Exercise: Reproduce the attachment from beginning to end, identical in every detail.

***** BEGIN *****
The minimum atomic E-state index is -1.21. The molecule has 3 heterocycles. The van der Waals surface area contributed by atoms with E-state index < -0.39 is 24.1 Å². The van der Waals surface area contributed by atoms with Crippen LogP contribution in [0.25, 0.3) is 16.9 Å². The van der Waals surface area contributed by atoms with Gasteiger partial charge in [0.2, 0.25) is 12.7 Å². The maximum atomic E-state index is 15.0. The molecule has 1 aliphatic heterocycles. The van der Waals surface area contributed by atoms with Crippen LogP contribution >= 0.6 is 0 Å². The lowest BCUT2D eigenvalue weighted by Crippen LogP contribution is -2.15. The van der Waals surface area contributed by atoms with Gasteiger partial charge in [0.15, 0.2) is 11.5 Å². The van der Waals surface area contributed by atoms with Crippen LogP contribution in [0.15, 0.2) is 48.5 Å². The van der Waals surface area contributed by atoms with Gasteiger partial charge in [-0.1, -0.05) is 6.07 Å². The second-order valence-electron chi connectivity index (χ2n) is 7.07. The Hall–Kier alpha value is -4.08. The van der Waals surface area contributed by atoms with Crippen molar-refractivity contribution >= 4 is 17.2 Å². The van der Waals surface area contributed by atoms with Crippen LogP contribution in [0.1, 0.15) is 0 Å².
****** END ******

The minimum atomic E-state index is -1.21. The molecule has 3 heterocycles. The van der Waals surface area contributed by atoms with E-state index < -0.39 is 24.1 Å². The van der Waals surface area contributed by atoms with Crippen LogP contribution in [0.25, 0.3) is 16.9 Å². The van der Waals surface area contributed by atoms with Gasteiger partial charge in [0.2, 0.25) is 12.7 Å². The maximum atomic E-state index is 15.0. The molecule has 1 aliphatic heterocycles. The van der Waals surface area contributed by atoms with Crippen LogP contribution >= 0.6 is 0 Å². The lowest BCUT2D eigenvalue weighted by Crippen LogP contribution is -2.15. The van der Waals surface area contributed by atoms with Gasteiger partial charge in [0.15, 0.2) is 11.5 Å². The van der Waals surface area contributed by atoms with Crippen LogP contribution in [0.15, 0.2) is 48.5 Å². The van der Waals surface area contributed by atoms with Gasteiger partial charge in [-0.1, -0.05) is 6.07 Å². The second-order valence-electron chi connectivity index (χ2n) is 7.07. The Hall–Kier alpha value is -4.08. The van der Waals surface area contributed by atoms with Crippen molar-refractivity contribution >= 4 is 17.2 Å². The van der Waals surface area contributed by atoms with Crippen LogP contribution in [0.1, 0.15) is 0 Å².